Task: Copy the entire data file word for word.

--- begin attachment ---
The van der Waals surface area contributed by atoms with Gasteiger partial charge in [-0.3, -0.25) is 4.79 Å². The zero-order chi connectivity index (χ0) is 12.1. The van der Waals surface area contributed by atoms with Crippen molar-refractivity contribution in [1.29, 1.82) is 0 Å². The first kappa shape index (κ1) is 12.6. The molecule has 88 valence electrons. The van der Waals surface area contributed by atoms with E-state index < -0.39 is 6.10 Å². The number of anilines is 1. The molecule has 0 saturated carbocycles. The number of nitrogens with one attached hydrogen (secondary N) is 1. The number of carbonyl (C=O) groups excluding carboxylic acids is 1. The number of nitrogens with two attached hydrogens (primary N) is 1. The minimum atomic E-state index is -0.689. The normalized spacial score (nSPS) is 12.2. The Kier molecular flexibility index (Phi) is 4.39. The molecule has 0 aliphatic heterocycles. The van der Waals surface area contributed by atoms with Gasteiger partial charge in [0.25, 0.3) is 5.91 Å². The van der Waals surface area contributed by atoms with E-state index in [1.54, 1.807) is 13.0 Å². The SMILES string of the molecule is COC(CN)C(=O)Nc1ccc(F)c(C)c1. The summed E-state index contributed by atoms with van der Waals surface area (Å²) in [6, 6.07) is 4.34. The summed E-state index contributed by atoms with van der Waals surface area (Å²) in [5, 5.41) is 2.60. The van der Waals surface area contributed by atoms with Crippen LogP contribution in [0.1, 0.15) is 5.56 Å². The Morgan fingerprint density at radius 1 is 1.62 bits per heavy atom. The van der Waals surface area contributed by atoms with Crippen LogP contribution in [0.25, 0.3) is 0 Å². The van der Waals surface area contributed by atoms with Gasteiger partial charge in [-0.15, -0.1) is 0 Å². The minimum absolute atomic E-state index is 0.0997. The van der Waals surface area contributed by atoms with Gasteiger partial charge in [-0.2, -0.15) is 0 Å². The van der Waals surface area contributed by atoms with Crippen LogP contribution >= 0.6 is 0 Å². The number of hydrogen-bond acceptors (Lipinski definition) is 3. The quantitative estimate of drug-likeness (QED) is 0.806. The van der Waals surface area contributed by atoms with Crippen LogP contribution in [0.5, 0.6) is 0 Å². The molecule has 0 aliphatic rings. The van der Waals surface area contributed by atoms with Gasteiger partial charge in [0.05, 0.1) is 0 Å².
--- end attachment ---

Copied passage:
The van der Waals surface area contributed by atoms with Gasteiger partial charge in [-0.3, -0.25) is 4.79 Å². The zero-order chi connectivity index (χ0) is 12.1. The van der Waals surface area contributed by atoms with Crippen molar-refractivity contribution in [1.29, 1.82) is 0 Å². The first kappa shape index (κ1) is 12.6. The molecule has 88 valence electrons. The van der Waals surface area contributed by atoms with E-state index < -0.39 is 6.10 Å². The number of anilines is 1. The molecule has 0 saturated carbocycles. The number of nitrogens with one attached hydrogen (secondary N) is 1. The number of carbonyl (C=O) groups excluding carboxylic acids is 1. The number of nitrogens with two attached hydrogens (primary N) is 1. The minimum atomic E-state index is -0.689. The normalized spacial score (nSPS) is 12.2. The Kier molecular flexibility index (Phi) is 4.39. The molecule has 0 aliphatic heterocycles. The van der Waals surface area contributed by atoms with Gasteiger partial charge in [0.25, 0.3) is 5.91 Å². The van der Waals surface area contributed by atoms with E-state index in [1.54, 1.807) is 13.0 Å². The SMILES string of the molecule is COC(CN)C(=O)Nc1ccc(F)c(C)c1. The summed E-state index contributed by atoms with van der Waals surface area (Å²) in [6, 6.07) is 4.34. The summed E-state index contributed by atoms with van der Waals surface area (Å²) in [5, 5.41) is 2.60. The van der Waals surface area contributed by atoms with Crippen LogP contribution in [0.1, 0.15) is 5.56 Å². The Morgan fingerprint density at radius 1 is 1.62 bits per heavy atom. The van der Waals surface area contributed by atoms with Crippen LogP contribution in [0.25, 0.3) is 0 Å². The van der Waals surface area contributed by atoms with Gasteiger partial charge in [-0.15, -0.1) is 0 Å². The minimum absolute atomic E-state index is 0.0997. The van der Waals surface area contributed by atoms with Gasteiger partial charge in [-0.2, -0.15) is 0 Å². The van der Waals surface area contributed by atoms with Crippen LogP contribution >= 0.6 is 0 Å². The number of hydrogen-bond acceptors (Lipinski definition) is 3. The quantitative estimate of drug-likeness (QED) is 0.806. The van der Waals surface area contributed by atoms with Crippen LogP contribution in [0.5, 0.6) is 0 Å². The molecule has 0 aliphatic rings. The van der Waals surface area contributed by atoms with Gasteiger partial charge in [0.05, 0.1) is 0 Å².